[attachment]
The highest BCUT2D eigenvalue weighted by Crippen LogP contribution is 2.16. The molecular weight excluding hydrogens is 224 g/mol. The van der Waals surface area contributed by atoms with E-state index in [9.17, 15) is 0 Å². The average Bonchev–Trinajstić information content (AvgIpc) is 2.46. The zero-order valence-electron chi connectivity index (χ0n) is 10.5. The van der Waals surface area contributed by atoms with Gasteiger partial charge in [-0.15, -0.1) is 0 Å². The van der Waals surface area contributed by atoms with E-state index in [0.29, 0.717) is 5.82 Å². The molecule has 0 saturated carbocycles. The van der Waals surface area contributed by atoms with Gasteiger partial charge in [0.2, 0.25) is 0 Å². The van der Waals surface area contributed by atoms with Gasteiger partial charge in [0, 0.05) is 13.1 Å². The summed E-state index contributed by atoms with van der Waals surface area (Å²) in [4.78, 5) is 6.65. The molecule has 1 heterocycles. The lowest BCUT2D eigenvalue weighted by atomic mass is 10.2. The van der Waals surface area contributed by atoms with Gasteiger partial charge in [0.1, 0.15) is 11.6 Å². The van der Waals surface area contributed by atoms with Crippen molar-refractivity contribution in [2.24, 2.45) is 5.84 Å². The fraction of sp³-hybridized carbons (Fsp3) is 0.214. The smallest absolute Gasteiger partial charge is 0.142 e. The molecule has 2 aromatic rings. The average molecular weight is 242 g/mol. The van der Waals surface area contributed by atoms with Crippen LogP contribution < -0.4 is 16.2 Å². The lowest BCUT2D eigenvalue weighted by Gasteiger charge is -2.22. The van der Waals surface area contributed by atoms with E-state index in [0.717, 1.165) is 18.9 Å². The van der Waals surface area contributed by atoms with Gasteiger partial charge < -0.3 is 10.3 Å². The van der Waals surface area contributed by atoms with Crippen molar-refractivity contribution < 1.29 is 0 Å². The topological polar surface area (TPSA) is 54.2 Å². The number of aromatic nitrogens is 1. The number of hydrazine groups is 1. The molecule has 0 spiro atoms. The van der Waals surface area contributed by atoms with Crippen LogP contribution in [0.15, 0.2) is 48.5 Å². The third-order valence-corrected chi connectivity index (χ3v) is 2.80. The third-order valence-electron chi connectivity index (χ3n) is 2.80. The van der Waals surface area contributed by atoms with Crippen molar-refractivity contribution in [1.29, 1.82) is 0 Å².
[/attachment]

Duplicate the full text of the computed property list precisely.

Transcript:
The highest BCUT2D eigenvalue weighted by Crippen LogP contribution is 2.16. The molecular weight excluding hydrogens is 224 g/mol. The van der Waals surface area contributed by atoms with E-state index in [9.17, 15) is 0 Å². The average Bonchev–Trinajstić information content (AvgIpc) is 2.46. The zero-order valence-electron chi connectivity index (χ0n) is 10.5. The van der Waals surface area contributed by atoms with Gasteiger partial charge in [-0.15, -0.1) is 0 Å². The van der Waals surface area contributed by atoms with E-state index in [0.29, 0.717) is 5.82 Å². The molecule has 0 saturated carbocycles. The van der Waals surface area contributed by atoms with Gasteiger partial charge in [0.2, 0.25) is 0 Å². The van der Waals surface area contributed by atoms with Gasteiger partial charge in [0, 0.05) is 13.1 Å². The summed E-state index contributed by atoms with van der Waals surface area (Å²) in [4.78, 5) is 6.65. The molecule has 1 heterocycles. The lowest BCUT2D eigenvalue weighted by atomic mass is 10.2. The van der Waals surface area contributed by atoms with Gasteiger partial charge in [0.1, 0.15) is 11.6 Å². The van der Waals surface area contributed by atoms with Crippen molar-refractivity contribution in [2.24, 2.45) is 5.84 Å². The fraction of sp³-hybridized carbons (Fsp3) is 0.214. The smallest absolute Gasteiger partial charge is 0.142 e. The molecule has 2 aromatic rings. The average molecular weight is 242 g/mol. The van der Waals surface area contributed by atoms with Crippen LogP contribution < -0.4 is 16.2 Å². The lowest BCUT2D eigenvalue weighted by Gasteiger charge is -2.22. The van der Waals surface area contributed by atoms with E-state index in [0.717, 1.165) is 18.9 Å². The van der Waals surface area contributed by atoms with Gasteiger partial charge < -0.3 is 10.3 Å². The van der Waals surface area contributed by atoms with Crippen molar-refractivity contribution < 1.29 is 0 Å². The topological polar surface area (TPSA) is 54.2 Å². The number of aromatic nitrogens is 1. The number of hydrazine groups is 1. The molecule has 0 spiro atoms. The van der Waals surface area contributed by atoms with Crippen LogP contribution in [0.15, 0.2) is 48.5 Å². The third-order valence-corrected chi connectivity index (χ3v) is 2.80. The third-order valence-electron chi connectivity index (χ3n) is 2.80. The van der Waals surface area contributed by atoms with Crippen molar-refractivity contribution in [1.29, 1.82) is 0 Å².